Everyone is different

If there’s a single unavoidable truth you have to accept in managing software engineers, it’s this: everyone is different.

It’s a simple rule that is too often ignored by managers, who by nature lean towards creating systems that impose blanket policies across organizations. It’s hard to blame them —when you manage multiple people, it’s just more efficient from the manager’s perspective to have a single process or policy in place to deal with situations. Giving everyone a 10 percent raise is easier than making decisions on individual performances. Saying no to all remote work is simpler than figuring out who can work effectively remotely vs. who can’t.

It’s understandable — having to treat everyone according to what works for them takes a tremendous amount of time and is a tiring effort. Having shortcuts that apply to everyone makes the job of managing people feel easier. After all, if it fits for one group or person, it should fit for everyone, right?

Yet, it is precisely this kind of thinking that leads to ineffective and potentially dysfunctional teams. People are too different in their motivations, desires, strengths, weaknesses, and talents for any one system to cover all potential cases satisfactorily. To ignore the fact that people are unique individuals is to ignore the reality of managing software engineers (and people in general). When you ignore reality, it’s delusion, and you begin working within a realm where success happens only by accident.

Take, for example, how differently people respond to something as simple as a thank you. Some people like to be publicly commended for their extra efforts. These are people who feed off of recognition and acknowledgement. A public ceremony thanking them might be just the thing they need to stay motivated and feeling appreciated.

However, others may prefer to work behind the curtain and shy away from the spotlight, instead gaining energy from being the invisible hand of a project. For these individuals, thanking them in private and giving them a personal token of appreciation will go farther than a public ceremony, which they might even view negatively as pompous or insincere.

How would a blanket approach to saying “thank you” make both groups happy? It can’t. To never acknowledge those who like to be acknowledged will remove a significant motivator for their actions. To always publicly acknowledge someone who dislikes being in the spotlight can potentially be providing negative feedback to desired actions. In an ideal world, everyone responds in the same way, but in reality, people are individuals, and their differences affect every single interaction with them.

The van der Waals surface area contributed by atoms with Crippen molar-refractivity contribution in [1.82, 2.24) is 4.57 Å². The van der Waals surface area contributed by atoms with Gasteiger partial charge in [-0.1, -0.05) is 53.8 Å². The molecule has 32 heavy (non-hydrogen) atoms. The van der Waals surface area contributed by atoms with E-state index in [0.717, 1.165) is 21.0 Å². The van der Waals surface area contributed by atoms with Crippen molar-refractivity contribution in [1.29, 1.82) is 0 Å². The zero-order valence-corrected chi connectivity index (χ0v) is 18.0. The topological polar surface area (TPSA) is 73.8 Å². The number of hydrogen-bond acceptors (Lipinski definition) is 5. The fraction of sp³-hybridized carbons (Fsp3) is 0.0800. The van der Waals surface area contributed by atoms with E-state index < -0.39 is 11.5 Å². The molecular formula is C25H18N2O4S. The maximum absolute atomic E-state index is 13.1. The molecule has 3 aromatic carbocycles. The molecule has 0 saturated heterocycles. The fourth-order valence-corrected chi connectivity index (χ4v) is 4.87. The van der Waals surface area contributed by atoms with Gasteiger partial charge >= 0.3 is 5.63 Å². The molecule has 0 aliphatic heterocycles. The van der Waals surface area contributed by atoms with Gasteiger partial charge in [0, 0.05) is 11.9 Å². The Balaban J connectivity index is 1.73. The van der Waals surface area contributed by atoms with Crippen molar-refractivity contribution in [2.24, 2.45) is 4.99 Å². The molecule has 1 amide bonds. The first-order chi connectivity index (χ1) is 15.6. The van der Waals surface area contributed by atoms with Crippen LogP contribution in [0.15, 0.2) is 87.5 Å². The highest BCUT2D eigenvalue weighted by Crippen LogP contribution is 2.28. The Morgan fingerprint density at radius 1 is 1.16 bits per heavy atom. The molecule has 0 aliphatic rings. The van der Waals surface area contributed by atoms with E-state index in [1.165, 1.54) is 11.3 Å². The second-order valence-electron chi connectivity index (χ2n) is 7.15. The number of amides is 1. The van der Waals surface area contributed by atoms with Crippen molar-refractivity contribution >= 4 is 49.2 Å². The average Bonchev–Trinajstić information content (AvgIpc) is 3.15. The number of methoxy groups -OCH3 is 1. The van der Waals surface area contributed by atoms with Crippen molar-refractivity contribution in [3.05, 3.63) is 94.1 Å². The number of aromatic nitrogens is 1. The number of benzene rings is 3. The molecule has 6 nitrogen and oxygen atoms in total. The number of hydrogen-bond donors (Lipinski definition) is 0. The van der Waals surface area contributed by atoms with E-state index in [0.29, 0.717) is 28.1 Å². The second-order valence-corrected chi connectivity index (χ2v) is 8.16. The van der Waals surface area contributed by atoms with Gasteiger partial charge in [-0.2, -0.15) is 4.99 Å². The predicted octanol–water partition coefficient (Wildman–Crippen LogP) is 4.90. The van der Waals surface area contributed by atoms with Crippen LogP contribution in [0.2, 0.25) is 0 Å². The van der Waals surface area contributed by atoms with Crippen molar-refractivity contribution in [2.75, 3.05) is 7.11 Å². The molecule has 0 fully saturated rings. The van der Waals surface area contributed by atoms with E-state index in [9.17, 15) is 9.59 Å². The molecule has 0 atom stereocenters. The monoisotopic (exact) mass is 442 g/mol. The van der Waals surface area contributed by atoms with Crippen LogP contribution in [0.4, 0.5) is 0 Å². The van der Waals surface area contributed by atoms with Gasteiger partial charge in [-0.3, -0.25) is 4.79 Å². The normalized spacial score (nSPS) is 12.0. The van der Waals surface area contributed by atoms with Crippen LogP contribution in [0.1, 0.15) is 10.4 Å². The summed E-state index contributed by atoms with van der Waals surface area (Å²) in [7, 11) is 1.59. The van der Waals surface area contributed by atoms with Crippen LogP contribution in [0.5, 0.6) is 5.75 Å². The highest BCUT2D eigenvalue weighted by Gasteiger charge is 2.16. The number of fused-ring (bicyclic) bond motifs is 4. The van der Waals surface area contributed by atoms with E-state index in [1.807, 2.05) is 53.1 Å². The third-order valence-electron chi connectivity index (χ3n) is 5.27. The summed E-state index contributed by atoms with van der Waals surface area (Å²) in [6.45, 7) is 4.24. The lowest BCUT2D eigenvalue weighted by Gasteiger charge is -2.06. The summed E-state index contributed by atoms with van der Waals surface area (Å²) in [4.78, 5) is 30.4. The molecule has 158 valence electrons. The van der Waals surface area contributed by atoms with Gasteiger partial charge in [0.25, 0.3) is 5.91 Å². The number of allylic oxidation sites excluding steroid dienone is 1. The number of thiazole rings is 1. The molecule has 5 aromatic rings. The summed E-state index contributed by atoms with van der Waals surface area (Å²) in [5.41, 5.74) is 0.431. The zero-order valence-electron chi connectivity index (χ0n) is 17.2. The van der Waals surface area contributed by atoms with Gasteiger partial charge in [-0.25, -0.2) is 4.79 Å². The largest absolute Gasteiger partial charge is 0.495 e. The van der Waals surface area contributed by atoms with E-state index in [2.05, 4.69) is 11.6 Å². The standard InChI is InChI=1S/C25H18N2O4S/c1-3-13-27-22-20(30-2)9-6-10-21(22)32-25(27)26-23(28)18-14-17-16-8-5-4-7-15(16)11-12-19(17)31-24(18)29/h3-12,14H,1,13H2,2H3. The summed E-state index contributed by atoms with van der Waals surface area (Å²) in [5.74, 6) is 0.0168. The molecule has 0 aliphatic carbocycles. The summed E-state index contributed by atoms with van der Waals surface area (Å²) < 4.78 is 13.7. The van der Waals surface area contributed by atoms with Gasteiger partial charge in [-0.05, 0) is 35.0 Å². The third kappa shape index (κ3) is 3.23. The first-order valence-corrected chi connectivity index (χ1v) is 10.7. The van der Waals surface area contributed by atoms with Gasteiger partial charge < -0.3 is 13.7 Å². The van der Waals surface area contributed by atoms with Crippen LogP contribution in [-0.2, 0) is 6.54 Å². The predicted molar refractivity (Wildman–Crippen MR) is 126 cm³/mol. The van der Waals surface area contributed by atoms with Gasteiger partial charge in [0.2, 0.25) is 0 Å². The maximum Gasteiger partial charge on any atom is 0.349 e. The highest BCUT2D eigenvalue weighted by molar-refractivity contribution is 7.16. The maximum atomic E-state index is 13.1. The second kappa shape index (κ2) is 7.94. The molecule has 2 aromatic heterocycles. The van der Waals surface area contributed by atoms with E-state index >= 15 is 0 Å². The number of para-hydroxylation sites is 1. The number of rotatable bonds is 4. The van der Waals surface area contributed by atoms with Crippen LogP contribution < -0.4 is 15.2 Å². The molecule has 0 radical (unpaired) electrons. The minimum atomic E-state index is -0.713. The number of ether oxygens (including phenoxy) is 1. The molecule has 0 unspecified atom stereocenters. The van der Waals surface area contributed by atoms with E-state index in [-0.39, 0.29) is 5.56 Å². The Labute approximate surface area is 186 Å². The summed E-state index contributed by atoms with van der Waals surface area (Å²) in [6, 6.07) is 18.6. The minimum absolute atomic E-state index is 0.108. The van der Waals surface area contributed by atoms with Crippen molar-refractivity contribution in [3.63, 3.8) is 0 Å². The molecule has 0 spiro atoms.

Managers still try to flatten individual differences, often in the interest of fairness or equality. However, reality is messy: situations arise that aren’t covered by the blanket policies and procedures. Sometimes fairness isn’t equal, and sometimes equality isn’t fair. Not recognizing this is simply poor management.

Some managers try to use blanket policies with exceptions built in — that’s a cop-out. Over time, the buildup of exceptions and cases whose original reasons and intentions were long forgotten will eventually turn a once agile organization into a lumbering, policy-driven behemoth.

Knowledge workers bound by policies whose reasons don’t even exist anymore often feel stifled and constrained. It’s not something you want people in an inherently creative field to feel. Having guidelines is important, but the ability to move freely within those rules is also critical to successful engineering.

Talented employees who aren’t happy will leave — the market will gladly take them from you and pay them more. The ones that remain are often those who can’t or won’t leave —these are often those without other job prospects due to a lack of talent or opportunity. You may get lucky and have a talented engineer who by chance has a reason for staying despite your company. However, you can’t sustain a business purely off of this chance — even casinos stack the deck to ensure they succeed.

Management principles should reflect the reality of managing software engineers, not the ideal. Treat people as the individuals they are. Identify their strengths and weaknesses. Take the time to discover what gets them up in the morning and figure out what keeps them awake at night. Knowing these is a part of your job as a manager, and understanding how each individual member of your team acts and reacts will allow you to build personalized strategies to help them succeed both personally and professionally.

It’s not an easy task. It takes a lot of work and effort to dig down into the details and figure out what they mean. However, in the end it is absolutely worth it. The success of your employees will tie in directly with the success of your company — if your employees are happy, they’ll work with you for a long time to come, and both the company and the employee will derive significant value from the relationship.